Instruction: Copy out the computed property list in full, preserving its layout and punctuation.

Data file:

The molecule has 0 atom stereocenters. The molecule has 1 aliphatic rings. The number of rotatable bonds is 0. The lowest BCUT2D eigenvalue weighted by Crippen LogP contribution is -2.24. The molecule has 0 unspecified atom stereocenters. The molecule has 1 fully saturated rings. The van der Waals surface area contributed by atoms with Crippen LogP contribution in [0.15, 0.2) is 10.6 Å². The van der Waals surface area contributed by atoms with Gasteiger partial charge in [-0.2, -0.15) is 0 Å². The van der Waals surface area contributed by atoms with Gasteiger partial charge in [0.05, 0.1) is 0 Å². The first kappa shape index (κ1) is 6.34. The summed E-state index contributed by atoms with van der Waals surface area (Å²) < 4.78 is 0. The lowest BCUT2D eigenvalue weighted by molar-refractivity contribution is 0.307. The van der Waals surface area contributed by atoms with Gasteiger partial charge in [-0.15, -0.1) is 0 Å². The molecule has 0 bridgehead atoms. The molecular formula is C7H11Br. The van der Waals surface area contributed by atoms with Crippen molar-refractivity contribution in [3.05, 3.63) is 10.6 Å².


The molecule has 0 atom stereocenters. The molecule has 1 aliphatic rings. The number of rotatable bonds is 0. The lowest BCUT2D eigenvalue weighted by Crippen LogP contribution is -2.24. The molecule has 0 unspecified atom stereocenters. The molecule has 1 fully saturated rings. The van der Waals surface area contributed by atoms with Crippen LogP contribution in [0.15, 0.2) is 10.6 Å². The van der Waals surface area contributed by atoms with Gasteiger partial charge in [-0.2, -0.15) is 0 Å². The van der Waals surface area contributed by atoms with Gasteiger partial charge in [0.05, 0.1) is 0 Å². The first kappa shape index (κ1) is 6.34. The summed E-state index contributed by atoms with van der Waals surface area (Å²) < 4.78 is 0. The lowest BCUT2D eigenvalue weighted by molar-refractivity contribution is 0.307. The van der Waals surface area contributed by atoms with Gasteiger partial charge in [-0.15, -0.1) is 0 Å². The molecule has 0 bridgehead atoms. The molecular formula is C7H11Br. The van der Waals surface area contributed by atoms with Crippen molar-refractivity contribution in [3.05, 3.63) is 10.6 Å².